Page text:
This story is part of a series on IFC’s work to help create markets that give new opportunities to people in developing countries. These innovative approaches have helped solve some of the largest problems in countries or, sometimes, entire regions.
Also available in: French
By Idil Abshir, IFC Communications
In a bright, buzzing office in downtown Nairobi, visitors to Africa’s Talking are greeted by a “Karibu” welcome sign—in the shape of a motherboard. It hints at the mission and focus of the digital-services company where young men and women brainstorm within a maze of desks, discussing data science and the Internet of Things.
Walking briskly through the office, Business Development Manager Wiza Jalakasi gives names to different clusters of people. Some are storytellers. Others are data scientists and developers. Still others are administrative and business-development teams. Together, they have created Africa’s Talking—a firm that is unlocking the potential of mobile-communication networks across Africa by simplifying the process and technologies required to exploit them.
Through an online platform developed by Africa’s Talking, a company launching apps can set up an account and have instant access to multiple countries and their mobile operators and services. They can then promote their businesses in several ways: from text messages to mobile-money services to voice calls. Thanks to this six-year-old business, companies that used to spend months to meet regulatory requirements when launching an app can now do it in less than 15 minutes.
IFC made a $5 million equity investment in Africa’s Talking recently—part of our push to create markets that build up Africa’s digital economy. Africa’s Talking will use the investment to expand its reach across the continent.
“We have built a platform where you only have to connect to us once—and, once integrated, you have access to all our products and operators,” says Samuel Gikandi, co-founder and chief executive officer of Africa’s Talking. “By simplifying things, you speed up the pace of innovation. I see Africa’s Talking as one of the players that’s helping the ecosystem evolve faster.”
Gikandi moved back to his native Kenya in 2012, leaving behind a successful finance career in the United States and Hong Kong to start a homegrown business—putting to use his computer science degree from the Massachusetts Institute of Technology. Although he first started to build an e-commerce platform, he made a key adjustment. “We realized that people just aren’t online,” Gikandi says. “No one was paying attention to software developers, and we were one of the first to simplify services for them.”
Changing their focus, Gikandi and his partners built entire software systems from scratch. It meant navigating a relatively complicated and sometimes inflexible telecom industry, meeting a variety of technical and regulatory requirements, and developing sometimes months-long relationships with mobile-network operators before reaching agreements.
These efforts paid off. Since 2012, Africa’s Talking has gone from five people in one country using one mobile operator, to a staff of more than 60 people, over 17,000 developer accounts, and 20 mobile operators across six countries. The company now operates in Kenya, Malawi, Nigeria, Rwanda, Tanzania, and Uganda.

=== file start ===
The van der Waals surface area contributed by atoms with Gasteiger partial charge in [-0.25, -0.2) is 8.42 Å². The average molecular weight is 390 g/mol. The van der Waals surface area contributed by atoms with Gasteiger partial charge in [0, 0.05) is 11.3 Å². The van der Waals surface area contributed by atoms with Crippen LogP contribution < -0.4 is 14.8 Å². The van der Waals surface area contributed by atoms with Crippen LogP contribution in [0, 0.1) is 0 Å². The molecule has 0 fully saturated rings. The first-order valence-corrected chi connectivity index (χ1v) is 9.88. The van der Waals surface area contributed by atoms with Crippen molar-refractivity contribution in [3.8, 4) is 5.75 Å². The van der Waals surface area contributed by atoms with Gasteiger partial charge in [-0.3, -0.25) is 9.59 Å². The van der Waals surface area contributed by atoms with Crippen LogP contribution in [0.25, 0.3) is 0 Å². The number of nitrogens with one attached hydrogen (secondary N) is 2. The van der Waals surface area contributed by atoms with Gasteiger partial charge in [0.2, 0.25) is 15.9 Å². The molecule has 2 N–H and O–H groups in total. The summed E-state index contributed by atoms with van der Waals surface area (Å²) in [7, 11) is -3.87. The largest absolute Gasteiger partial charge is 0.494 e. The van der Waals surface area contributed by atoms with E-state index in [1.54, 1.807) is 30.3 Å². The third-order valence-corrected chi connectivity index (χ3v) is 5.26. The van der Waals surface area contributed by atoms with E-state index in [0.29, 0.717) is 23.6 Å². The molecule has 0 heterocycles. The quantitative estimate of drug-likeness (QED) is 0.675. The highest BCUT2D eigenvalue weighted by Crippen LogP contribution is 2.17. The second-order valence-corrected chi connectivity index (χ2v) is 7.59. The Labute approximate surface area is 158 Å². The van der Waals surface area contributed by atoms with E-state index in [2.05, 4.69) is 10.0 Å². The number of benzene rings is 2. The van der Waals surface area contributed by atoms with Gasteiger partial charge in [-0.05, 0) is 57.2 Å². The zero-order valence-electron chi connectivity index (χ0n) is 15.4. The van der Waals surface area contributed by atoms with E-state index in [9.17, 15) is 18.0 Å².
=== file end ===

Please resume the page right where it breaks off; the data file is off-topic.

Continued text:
Gikandi’s insight about the market for software developers was spot-on: during the last decade, mobile technology has become the largest platform for Internet access in Africa. Most people use it through their mobile devices, alongside countless services and platforms developed for mobile use. By 2020, the number of people with mobile devices is expected to grow to nearly three-quarters of the population, according to GSMA, an international trade association. Still, many start-ups struggle to access the telecom infrastructure and achieve scale due to their lack of negotiating power and the fragmented nature of the telecom industry.
Africa’s Talking’s services have attracted not only small start-ups but also larger corporations looking for ways to reach customers without having to invest in a specialized team. One such company is CEVA Limited, a fintech services firm that is using the platform to provide micro-insurance to customers in Kenya, Nigeria, and Tanzania.
“They give an entire service layer we need, with the added advantage that they give us the entire bouquet,” says CEVA Managing Director Yatin Mehta, referring to text-messaging, mobile money, and other services. By contrast, he says, other companies “only offer bits and pieces.” The ability to obtain a wide range of services from a single provider reduces CEVA’s costs “drastically.”
In Kenya, CEVA partnered with one of the country’s top insurance companies, CIC Insurance, to provide life insurance via mobile phone. The service is bundled with talk time, so for every $1 spent on airtime, users are awarded $4.20 of life insurance.
Africa’s Talking’s strategy is straightforward: It buys airtime in bulk at a discount price from a distributor, paying 92 cents on the dollar. Africa’s Talking and CEVA sell the airtime at market price and, for six cents, buy insurance from CIC. The leftover two cents are split for profit. The companies don’t expect to make a profit until the insurance is widespread. They have attracted about 10,000 customers in three and a half months—and see a promising future ahead.
Tailoring business strategy to Africa’s reality is key. “How do we build this platform and make Africa look more like one entity and not just a bunch of small markets all over the place?” says Gikandi. “We have to keep evolving. We want to remain the brand that developers go to when they want to effectively communicate and scale across Africa.”
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Published in April 2018